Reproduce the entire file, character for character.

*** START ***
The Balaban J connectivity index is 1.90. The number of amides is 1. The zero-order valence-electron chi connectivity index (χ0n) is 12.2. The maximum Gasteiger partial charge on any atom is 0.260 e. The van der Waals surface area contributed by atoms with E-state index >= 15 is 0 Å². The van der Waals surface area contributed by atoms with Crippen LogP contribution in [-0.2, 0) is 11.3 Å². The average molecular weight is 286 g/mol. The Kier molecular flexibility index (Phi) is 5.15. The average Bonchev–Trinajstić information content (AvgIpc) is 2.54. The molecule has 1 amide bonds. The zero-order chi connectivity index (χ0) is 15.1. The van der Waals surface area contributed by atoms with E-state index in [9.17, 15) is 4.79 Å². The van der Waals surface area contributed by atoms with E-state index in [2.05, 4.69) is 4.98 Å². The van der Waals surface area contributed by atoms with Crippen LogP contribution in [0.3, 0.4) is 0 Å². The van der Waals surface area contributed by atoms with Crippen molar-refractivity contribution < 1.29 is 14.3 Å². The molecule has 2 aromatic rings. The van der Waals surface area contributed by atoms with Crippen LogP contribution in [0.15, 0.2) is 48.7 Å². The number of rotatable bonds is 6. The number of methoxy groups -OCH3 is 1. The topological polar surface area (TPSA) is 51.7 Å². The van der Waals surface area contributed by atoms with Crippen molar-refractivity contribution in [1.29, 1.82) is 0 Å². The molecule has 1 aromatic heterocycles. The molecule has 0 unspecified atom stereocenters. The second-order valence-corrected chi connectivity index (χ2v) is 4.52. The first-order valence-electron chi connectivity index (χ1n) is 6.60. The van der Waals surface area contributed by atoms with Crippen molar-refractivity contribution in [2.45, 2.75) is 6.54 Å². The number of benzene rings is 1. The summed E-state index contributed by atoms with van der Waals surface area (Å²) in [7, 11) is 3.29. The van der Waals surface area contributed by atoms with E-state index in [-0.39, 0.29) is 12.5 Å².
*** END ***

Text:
The Balaban J connectivity index is 1.90. The number of amides is 1. The zero-order valence-electron chi connectivity index (χ0n) is 12.2. The maximum Gasteiger partial charge on any atom is 0.260 e. The van der Waals surface area contributed by atoms with E-state index >= 15 is 0 Å². The van der Waals surface area contributed by atoms with Crippen LogP contribution in [-0.2, 0) is 11.3 Å². The average molecular weight is 286 g/mol. The Kier molecular flexibility index (Phi) is 5.15. The average Bonchev–Trinajstić information content (AvgIpc) is 2.54. The molecule has 1 amide bonds. The zero-order chi connectivity index (χ0) is 15.1. The van der Waals surface area contributed by atoms with E-state index in [9.17, 15) is 4.79 Å². The van der Waals surface area contributed by atoms with E-state index in [2.05, 4.69) is 4.98 Å². The van der Waals surface area contributed by atoms with Crippen LogP contribution in [0.3, 0.4) is 0 Å². The van der Waals surface area contributed by atoms with Crippen molar-refractivity contribution < 1.29 is 14.3 Å². The molecule has 2 aromatic rings. The van der Waals surface area contributed by atoms with Crippen LogP contribution in [0.15, 0.2) is 48.7 Å². The number of rotatable bonds is 6. The number of methoxy groups -OCH3 is 1. The topological polar surface area (TPSA) is 51.7 Å². The van der Waals surface area contributed by atoms with Crippen molar-refractivity contribution in [1.29, 1.82) is 0 Å². The molecule has 1 aromatic heterocycles. The molecule has 0 unspecified atom stereocenters. The second-order valence-corrected chi connectivity index (χ2v) is 4.52. The first-order valence-electron chi connectivity index (χ1n) is 6.60. The van der Waals surface area contributed by atoms with Crippen molar-refractivity contribution in [2.45, 2.75) is 6.54 Å². The number of benzene rings is 1. The summed E-state index contributed by atoms with van der Waals surface area (Å²) in [7, 11) is 3.29. The van der Waals surface area contributed by atoms with E-state index in [-0.39, 0.29) is 12.5 Å².